Why has this Theme Remained Popular Since 1587?

The literary piece: Doctor Johannes Faustus tells the tale of the promiscuous character, Doctor Faustus, who sold his soul to the devil.The book is written in an autobiographical style, and covers the life story of Doctor Faustus, and how he became a fallen man, who was involved in sorcery and other forms of magic. It is debatable that this story is an accurate story, but regardless it still covers in a sense the important aspects of a person’s life. The concept of “selling the soul,” to the devil, is a key theme in the story and is discussed throughout the story. This theme has lived on throughout history and is encountered in other pieces of literature including in some modern films and music. The question is: why has this theme of “selling the soul,” remained popular since 1587?

Doctor Faustus’s life story is an interesting one, to say the least. At the beginning of his life, his Christian parents sent him away to live under the roof of a relative, to hopefully give him a better life. From the beginning it was clear that Faustus was deviant at heart, this led him to eventually deal with magic and the concept of sorcery. Sorcery and magic was the path that led Faustus to make a blood pact with Satan. This pact stated that Faustus would die when the pact ran out. The curious thing about Faustus was that he even attempted to return back to Christianity but instead, he renewed the pact. At the end of his miserable life, Faustus became further distraught and fearful, even to the point of wanting out; regardless he still died with the pact over his head.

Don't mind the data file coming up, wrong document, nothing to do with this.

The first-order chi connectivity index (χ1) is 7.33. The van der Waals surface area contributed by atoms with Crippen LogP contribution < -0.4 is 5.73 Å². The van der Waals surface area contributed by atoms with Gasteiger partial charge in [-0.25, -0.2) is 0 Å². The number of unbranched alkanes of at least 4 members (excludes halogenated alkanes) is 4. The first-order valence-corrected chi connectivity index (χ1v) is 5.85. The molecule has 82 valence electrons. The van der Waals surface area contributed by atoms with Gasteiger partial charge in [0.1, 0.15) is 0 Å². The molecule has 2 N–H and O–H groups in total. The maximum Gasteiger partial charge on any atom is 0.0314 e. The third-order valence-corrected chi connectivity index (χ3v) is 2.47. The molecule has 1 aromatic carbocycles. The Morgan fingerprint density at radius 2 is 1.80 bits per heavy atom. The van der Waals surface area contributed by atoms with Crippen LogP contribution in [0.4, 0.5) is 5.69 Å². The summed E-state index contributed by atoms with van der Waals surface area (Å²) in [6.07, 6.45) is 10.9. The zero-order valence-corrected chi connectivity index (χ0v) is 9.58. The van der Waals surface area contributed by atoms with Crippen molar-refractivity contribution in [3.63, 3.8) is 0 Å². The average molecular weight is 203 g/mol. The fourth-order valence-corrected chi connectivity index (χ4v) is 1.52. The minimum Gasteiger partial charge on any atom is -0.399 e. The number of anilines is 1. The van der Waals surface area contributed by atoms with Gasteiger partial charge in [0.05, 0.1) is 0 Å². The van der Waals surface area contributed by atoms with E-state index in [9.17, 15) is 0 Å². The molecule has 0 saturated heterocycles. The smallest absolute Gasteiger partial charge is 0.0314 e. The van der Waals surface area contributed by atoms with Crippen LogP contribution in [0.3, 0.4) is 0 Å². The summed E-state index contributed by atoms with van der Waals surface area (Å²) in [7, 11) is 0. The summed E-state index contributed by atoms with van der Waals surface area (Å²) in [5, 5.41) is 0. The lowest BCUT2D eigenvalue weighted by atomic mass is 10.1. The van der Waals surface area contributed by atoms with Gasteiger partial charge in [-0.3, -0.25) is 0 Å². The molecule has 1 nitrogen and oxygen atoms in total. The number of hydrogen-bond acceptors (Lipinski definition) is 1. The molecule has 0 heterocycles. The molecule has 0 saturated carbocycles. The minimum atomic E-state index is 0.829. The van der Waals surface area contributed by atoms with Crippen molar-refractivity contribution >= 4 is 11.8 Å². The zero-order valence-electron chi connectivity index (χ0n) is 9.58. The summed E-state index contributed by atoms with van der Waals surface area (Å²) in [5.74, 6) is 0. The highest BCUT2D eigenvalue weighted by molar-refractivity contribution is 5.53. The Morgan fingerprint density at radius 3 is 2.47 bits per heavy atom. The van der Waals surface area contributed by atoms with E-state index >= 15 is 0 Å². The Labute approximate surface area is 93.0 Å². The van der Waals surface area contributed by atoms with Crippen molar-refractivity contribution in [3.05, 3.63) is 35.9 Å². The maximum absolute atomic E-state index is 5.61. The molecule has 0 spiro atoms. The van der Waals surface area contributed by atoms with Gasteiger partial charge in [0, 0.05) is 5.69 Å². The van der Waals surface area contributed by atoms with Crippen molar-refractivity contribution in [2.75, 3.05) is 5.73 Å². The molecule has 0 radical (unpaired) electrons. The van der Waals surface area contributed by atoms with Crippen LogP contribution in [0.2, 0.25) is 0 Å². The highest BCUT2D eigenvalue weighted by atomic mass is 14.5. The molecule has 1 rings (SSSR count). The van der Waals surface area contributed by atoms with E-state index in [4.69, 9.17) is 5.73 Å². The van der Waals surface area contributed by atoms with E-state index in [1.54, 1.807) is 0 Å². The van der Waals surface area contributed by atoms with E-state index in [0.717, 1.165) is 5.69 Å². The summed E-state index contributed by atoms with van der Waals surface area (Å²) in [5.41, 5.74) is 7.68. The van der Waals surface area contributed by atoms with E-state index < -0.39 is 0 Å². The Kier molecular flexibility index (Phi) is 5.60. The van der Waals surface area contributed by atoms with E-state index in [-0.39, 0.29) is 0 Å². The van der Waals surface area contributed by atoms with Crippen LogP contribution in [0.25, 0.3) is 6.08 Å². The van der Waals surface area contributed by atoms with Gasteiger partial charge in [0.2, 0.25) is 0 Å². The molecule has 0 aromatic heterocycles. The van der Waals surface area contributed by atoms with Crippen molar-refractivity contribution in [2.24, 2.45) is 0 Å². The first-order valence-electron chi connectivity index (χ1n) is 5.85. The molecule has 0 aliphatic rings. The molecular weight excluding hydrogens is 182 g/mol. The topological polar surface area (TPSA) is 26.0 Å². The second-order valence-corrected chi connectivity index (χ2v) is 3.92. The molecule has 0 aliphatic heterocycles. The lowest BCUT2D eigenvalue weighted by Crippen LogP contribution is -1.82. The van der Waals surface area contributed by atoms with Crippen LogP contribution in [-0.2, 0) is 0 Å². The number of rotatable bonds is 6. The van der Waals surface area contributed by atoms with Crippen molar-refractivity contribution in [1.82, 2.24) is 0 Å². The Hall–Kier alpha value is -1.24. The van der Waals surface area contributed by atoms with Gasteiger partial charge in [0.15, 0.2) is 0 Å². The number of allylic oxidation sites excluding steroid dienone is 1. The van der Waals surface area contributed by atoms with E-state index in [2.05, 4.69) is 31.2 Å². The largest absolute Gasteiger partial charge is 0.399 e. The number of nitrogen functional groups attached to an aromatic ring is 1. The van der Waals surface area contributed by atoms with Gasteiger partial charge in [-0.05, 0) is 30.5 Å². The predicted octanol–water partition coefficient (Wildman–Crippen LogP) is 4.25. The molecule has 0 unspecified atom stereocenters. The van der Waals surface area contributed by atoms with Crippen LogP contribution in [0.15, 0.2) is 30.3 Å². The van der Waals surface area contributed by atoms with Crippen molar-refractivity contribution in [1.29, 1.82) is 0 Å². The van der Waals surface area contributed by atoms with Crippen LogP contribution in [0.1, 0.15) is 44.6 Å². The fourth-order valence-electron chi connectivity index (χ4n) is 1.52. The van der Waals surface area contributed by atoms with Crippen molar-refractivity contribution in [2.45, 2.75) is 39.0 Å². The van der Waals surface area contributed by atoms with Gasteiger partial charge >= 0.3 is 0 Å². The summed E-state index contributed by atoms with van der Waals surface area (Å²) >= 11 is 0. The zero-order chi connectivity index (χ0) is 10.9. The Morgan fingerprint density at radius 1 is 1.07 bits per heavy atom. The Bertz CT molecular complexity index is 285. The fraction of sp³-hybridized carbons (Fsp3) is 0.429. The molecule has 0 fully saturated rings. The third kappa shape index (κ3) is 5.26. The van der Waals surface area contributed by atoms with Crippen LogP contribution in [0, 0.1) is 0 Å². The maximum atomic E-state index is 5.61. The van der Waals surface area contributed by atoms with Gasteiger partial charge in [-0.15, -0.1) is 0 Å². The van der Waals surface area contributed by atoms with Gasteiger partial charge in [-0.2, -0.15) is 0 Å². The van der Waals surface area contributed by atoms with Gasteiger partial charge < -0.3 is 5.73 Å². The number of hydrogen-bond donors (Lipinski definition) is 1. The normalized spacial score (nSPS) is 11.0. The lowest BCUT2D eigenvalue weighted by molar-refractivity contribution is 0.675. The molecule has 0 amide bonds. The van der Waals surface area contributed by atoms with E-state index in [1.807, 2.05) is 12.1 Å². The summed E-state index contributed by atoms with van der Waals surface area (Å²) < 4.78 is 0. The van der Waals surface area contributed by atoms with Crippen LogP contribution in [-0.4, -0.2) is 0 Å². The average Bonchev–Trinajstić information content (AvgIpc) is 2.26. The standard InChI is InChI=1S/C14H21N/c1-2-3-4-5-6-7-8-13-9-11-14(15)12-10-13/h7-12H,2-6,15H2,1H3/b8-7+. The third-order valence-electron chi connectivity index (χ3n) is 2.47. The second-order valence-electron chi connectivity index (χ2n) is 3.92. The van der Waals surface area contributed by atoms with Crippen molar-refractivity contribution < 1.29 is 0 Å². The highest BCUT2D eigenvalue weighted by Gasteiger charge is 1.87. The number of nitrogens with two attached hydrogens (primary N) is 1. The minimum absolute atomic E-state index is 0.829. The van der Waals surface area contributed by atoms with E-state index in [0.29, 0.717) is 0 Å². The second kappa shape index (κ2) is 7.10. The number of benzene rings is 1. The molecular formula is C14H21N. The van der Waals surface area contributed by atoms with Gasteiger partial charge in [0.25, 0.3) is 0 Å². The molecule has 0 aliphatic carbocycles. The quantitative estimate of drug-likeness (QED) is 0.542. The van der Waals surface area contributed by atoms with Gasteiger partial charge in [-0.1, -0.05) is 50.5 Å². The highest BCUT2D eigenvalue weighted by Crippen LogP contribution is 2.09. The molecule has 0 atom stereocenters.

The moral of this story is a simple one to understand. This story is a warning to people to not go down the wrong path as Faustus did. Interestingly enough this theme was not supported throughout the majority of the story, even to the point that some of Faustus’s wrong actions were not questioned. Faustus as a character goes through little character development and remains with the same ill character in the end. 

Selling the soul to the devil is an interesting concept that has remained somewhat popular since the 16th century. This concept can be encountered in various forms including movies, music, etc. Because this theme has lived on during the test of time, why has it remained popular since the 16th century? There are a variety of reasons why this theme has remained popular even today, but the main reason is that people most likely are curious about this theme. Selling your soul sounds frightening, dangerous, and even thrilling, and as humans, we are easily curious and are attracted to things that may or may not be necessarily healthy for ourselves. It has remained popular because of this curiosity and interest.

Is a Tax Supported School Different in Principle From a Tax-Supported Church?